During the final year of my LLB studies at City, I volunteered at The University of London’s Human Rights and Refugee Law Clinic. Although the UK was in lockdown due to COVID-19, the experience was amazing, and I thoroughly enjoyed everything despite the majority taking place online.
I have always had an interest in Human Rights because my parents were refugees from Kosovo. For this reason, I applied to work at the Clinic. In the future, I aspire to work as a solicitor ensuring that everyone is treated equally in our society and, I hope to change the negative stereotypes and mentality that haunts refugees and lower income families. I knew that working at this clinic would offer me the best first-hand experience I needed to build my skills for the future goals I had!
I was extremely honoured to be one of five City students chosen to work at the Refugee Law Clinic!
What does the University of London’s Human Rights and Refugee Law Clinic do?
The clinic’s main legal focus is on advising and preparing Further Submissions for Asylum (‘Fresh Claims’). This is an area identified as under-serviced in the current legal landscape!
Submitting a ‘fresh claim for asylum’ is the process by which a declined asylum-seeker seeks to advance further representations to make a fresh claim on the basis of important new factors (such as changed circumstances, additional evidence, etc.). A successful fresh claim can lead to a grant of refugee status or humanitarian protection.
My role at the clinic was a Student Legal Advisor. This involved working pro-bono alongside a supervising barrister to prepare fresh claims for asylum seekers.
My responsibilities at the Clinic included:
– Preparing fresh claim submissions for asylum seekers
– Gathering evidence, interviewing clients and taking witness statements
– Drafting submissions for fresh asylum claims
– Researching relevant areas with a focus on Human Rights and Refugee Law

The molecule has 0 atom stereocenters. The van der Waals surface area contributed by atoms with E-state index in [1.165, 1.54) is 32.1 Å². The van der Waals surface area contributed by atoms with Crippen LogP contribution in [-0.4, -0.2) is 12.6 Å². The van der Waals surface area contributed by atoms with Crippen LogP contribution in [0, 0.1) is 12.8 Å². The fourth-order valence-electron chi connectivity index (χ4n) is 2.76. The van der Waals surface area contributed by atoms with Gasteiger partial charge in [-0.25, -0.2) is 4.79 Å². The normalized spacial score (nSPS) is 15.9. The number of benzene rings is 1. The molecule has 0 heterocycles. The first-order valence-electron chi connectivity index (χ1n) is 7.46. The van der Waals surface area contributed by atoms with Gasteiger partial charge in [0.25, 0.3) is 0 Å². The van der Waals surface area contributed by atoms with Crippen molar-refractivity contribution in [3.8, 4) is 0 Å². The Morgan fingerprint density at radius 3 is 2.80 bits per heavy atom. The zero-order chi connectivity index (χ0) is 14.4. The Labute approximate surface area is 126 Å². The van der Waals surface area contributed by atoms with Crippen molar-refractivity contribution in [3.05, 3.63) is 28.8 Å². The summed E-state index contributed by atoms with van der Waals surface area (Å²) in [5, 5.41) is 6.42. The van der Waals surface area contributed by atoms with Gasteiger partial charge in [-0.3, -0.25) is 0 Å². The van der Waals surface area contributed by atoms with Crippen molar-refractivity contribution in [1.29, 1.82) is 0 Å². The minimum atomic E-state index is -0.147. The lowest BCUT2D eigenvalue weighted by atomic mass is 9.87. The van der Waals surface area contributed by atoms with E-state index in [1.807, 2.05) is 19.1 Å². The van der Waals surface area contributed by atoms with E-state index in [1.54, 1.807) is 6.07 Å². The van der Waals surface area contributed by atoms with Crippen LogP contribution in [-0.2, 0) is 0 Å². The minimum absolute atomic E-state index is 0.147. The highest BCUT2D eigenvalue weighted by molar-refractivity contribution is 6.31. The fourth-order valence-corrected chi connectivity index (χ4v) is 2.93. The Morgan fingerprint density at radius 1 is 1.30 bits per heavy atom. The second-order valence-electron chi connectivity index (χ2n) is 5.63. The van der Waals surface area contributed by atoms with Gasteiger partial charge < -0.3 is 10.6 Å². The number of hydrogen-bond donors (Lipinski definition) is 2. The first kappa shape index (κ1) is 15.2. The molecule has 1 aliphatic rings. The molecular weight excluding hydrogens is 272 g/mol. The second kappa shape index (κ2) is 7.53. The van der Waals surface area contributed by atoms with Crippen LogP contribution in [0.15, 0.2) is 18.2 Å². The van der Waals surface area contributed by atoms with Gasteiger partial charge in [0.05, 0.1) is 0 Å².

In order to work at the Clinic and take on real cases, I had to receive intensive training over a few weeks on Human Rights and Refugee law and policy as well as in areas of practical legal skills, research and ethics. The training was extremely interesting, and I learnt so much throughout the training sessions. The clinic provided me with lots of important and useful materials, despite the training taking place online (Thanks Covid!!).
They were extremely organised and offered us so much in the way of invaluable knowledge and skills which not only can I apply to Refugee Law, but I can use in any field of the legal sector in the future. I really enjoyed the way everything was organised, the content we had to read and the videos they filmed for us to watch, as well as the amazing live group sessions!
The clinic staff also made sure we had a session dedicated to our own safety and health. This was about how a client’s traumatic experiences may cause us to experience depression or feel upset and how we can deal with these situations. I really thought this was extremely thoughtful of them to think about us too!
Once the training was over and the clinic co-ordinators were happy with my skills and knowledge, I was able to officially start working at the clinic.
I was assigned a refugee client from Afghanistan and was given a lot of research to do about the area they had fled from. This was important to do because it would set the scene about the situation the client was in and being knowledgeable about the client’s background could help me build stronger evidence for their case.
After a few meetings with the clinic’s team and a lot of research, I was pleasantly surprised to have been invited by the supervising lawyer to visit the Clinic and work in-person. I had a meeting and initial interview scheduled with my client (Covid-safe of course!)